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Advanced Modelling Aided Design of Tissue Engineered Construct for Optimal Soft Tissue Repair

Project description

Advanced design of engineered constructs for optimal soft tissue repair

The articular cartilage (AC) is a connective tissue that is essential for the smooth movement of joints. Damage to it leads to joint osteoarthritis (OA), causing restriction of joint movement. Tissue engineering approaches present a promising treatment option through the replacement of the damaged tissues with tissue-engineered (TE) constructs. The current hypothesis is that mechanical signals can improve the functional integration of TE constructs into host cartilage and that such mechanical signals can be tuned using an optimal distribution of material stiffness and cell density. The aim of the EU-funded MADE-TEC project is to develop a computational model that simulates the biomechanical and growth behaviours of the TE constructs and the host cartilage to determine the optimal design for functional integration into the cartilage.

Objective

Articular cartilage (AC) is a connective tissue that is essential for smooth movement of our joints. Damage to AC leads to a debilitating joint disease called osteoarthritis (OA), which can cause severe restriction of joint movement and overall mobility. Currently, there are more than 40 million Europeans who are affected by OA. Tissue engineering approaches present promising treatment strategy through the replacement of the damaged tissues with tissue-engineered (TE) constructs. Although the current paradigm is to produce a cell-seeded biomaterial that matches the properties of the native tissue, such biomaterial may hinder growth and discourage replacement of the supportive biomaterials by newly synthesized proteins. Current TE constructs integrate poorly with the host tissue, with problems of interfacial gaps and compositional discontinuity, thus impeding their translation to the clinic. As cartilage cells are mechano-sensitive, we hypothesize that the mechanical signals conducive to cell biosynthesis can improve functional integration of TE constructs into host cartilage, and such mechanical signals can be tuned through carefully-designed TE constructs with optimal distribution of material stiffness and cell density. The aim of this research is to develop an advanced computational model that can simulate the biomechanical and growth behaviours of TE constructs and the host cartilage, and to use this model to determine optimal TE construct design that allows for functional integration into the host cartilage. The numerically-determined optimal design will be validated by state-of-the-art bioprinting technology and bioreactor testing. This computational biomechanical growth model will be the first-of-its kind as it can accelerate the design process and improve the performance of the TE constructs. This novel model can make a long-term impact on personalized design of TE constructs and have a high potential to advance the TE technique towards clinical translation.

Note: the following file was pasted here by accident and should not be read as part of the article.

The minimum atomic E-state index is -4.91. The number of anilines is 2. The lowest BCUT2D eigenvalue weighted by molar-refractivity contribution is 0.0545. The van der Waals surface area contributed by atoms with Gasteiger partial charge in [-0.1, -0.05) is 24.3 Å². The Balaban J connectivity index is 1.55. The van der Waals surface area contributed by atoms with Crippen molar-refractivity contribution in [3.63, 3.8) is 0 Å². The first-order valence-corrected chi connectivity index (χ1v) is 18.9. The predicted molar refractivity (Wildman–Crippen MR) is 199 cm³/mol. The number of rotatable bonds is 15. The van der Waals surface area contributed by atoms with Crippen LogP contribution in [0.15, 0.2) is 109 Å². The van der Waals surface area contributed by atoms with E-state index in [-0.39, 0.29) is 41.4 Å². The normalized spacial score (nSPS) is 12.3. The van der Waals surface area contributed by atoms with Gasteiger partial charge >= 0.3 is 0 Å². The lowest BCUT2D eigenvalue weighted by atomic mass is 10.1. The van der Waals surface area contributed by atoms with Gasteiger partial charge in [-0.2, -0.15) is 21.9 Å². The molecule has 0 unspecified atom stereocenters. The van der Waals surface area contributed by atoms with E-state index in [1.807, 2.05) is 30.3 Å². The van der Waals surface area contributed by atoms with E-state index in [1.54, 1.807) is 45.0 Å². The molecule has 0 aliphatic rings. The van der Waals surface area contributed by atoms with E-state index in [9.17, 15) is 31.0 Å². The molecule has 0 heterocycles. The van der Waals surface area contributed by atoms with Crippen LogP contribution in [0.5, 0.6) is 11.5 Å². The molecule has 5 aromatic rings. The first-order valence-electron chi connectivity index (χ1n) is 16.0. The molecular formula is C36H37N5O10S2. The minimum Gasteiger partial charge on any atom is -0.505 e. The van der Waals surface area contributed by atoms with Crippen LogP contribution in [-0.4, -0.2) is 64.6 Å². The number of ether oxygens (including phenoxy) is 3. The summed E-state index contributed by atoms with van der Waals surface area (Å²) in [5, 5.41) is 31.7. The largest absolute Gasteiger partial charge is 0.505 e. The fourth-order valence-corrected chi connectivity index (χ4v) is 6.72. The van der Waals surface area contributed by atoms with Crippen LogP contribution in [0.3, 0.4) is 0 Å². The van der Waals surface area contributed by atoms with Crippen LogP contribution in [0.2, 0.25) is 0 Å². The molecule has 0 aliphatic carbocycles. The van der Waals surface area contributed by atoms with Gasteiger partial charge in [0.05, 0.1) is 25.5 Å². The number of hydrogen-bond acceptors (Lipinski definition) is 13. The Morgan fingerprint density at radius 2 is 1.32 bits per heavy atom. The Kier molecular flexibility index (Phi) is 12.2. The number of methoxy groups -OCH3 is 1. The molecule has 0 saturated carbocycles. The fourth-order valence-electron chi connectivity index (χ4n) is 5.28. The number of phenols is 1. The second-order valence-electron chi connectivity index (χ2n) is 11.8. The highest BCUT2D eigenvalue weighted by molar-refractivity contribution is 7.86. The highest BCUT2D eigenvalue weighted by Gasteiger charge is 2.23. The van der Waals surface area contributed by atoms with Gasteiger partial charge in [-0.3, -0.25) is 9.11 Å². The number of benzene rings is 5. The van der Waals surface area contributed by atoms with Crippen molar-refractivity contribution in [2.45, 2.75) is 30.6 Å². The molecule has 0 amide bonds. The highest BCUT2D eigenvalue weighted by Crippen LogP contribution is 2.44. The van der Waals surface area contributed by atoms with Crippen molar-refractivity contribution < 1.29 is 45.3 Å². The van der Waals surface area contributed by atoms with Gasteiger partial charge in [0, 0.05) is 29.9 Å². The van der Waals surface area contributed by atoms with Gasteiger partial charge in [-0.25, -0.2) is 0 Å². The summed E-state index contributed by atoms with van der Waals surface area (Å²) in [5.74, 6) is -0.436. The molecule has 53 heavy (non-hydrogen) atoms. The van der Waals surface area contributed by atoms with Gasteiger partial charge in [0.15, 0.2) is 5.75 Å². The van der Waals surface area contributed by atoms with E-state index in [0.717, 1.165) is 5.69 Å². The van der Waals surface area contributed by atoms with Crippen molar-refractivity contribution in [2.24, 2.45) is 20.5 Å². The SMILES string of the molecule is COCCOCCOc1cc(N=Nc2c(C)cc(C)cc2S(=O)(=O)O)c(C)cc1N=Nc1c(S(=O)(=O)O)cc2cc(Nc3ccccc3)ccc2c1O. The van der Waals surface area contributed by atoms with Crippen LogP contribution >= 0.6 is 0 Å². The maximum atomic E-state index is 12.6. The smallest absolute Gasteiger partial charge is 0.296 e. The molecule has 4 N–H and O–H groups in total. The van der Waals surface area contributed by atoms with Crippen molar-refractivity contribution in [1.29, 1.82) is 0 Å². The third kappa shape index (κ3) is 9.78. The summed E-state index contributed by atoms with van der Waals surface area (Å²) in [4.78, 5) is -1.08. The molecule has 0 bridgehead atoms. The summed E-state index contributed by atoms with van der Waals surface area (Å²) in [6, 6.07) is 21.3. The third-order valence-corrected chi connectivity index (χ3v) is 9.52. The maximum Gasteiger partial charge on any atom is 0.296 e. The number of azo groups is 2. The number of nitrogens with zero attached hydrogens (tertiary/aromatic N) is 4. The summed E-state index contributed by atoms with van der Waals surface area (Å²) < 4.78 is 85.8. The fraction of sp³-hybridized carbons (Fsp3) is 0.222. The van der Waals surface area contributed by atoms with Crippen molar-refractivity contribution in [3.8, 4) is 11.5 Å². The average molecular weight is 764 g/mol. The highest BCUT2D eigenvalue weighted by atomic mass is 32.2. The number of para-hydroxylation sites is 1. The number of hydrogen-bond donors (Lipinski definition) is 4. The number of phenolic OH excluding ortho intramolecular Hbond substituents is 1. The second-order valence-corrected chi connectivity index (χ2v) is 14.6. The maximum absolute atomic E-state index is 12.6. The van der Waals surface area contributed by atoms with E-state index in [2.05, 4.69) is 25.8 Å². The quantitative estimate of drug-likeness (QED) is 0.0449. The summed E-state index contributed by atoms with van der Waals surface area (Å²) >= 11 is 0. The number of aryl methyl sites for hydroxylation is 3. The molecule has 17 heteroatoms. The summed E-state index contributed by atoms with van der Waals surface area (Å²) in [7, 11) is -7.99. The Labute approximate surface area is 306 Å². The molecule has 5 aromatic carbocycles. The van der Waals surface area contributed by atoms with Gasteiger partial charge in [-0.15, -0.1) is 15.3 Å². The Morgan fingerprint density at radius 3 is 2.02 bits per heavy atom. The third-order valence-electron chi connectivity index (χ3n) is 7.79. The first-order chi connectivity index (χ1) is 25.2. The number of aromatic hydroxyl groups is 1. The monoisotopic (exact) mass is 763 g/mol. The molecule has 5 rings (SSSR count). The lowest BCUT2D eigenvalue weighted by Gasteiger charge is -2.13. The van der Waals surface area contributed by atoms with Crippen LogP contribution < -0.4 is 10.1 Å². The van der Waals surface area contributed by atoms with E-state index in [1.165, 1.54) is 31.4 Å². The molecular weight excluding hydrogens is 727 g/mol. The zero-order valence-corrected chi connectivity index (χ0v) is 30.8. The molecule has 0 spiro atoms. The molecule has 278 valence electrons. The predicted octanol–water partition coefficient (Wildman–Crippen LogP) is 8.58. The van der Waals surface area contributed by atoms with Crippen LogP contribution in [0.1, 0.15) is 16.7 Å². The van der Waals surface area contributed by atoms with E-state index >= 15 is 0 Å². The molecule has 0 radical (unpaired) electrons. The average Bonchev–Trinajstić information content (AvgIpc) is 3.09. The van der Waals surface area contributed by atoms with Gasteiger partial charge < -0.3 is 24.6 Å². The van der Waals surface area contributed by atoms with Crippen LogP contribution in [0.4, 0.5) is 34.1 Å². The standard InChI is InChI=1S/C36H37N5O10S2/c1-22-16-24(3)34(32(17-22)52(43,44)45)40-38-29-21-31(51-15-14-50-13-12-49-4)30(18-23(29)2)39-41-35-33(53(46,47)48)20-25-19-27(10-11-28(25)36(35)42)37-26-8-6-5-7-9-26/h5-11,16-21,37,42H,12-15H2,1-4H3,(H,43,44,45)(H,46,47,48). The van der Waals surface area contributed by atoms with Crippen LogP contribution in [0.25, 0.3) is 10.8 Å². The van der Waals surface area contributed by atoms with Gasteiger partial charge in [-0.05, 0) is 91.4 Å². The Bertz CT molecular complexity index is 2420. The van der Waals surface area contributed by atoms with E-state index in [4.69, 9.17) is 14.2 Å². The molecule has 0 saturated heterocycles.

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Coordinator

ITA-SUOMEN YLIOPISTO
Net EU contribution
€ 190 680,96
Address
Yliopistonranta 8
70211 Kuopio
Finland

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Region
Manner-Suomi Pohjois- ja Itä-Suomi Pohjois-Savo
Activity type
Higher or Secondary Education Establishments
Links
Other funding
€ 0,00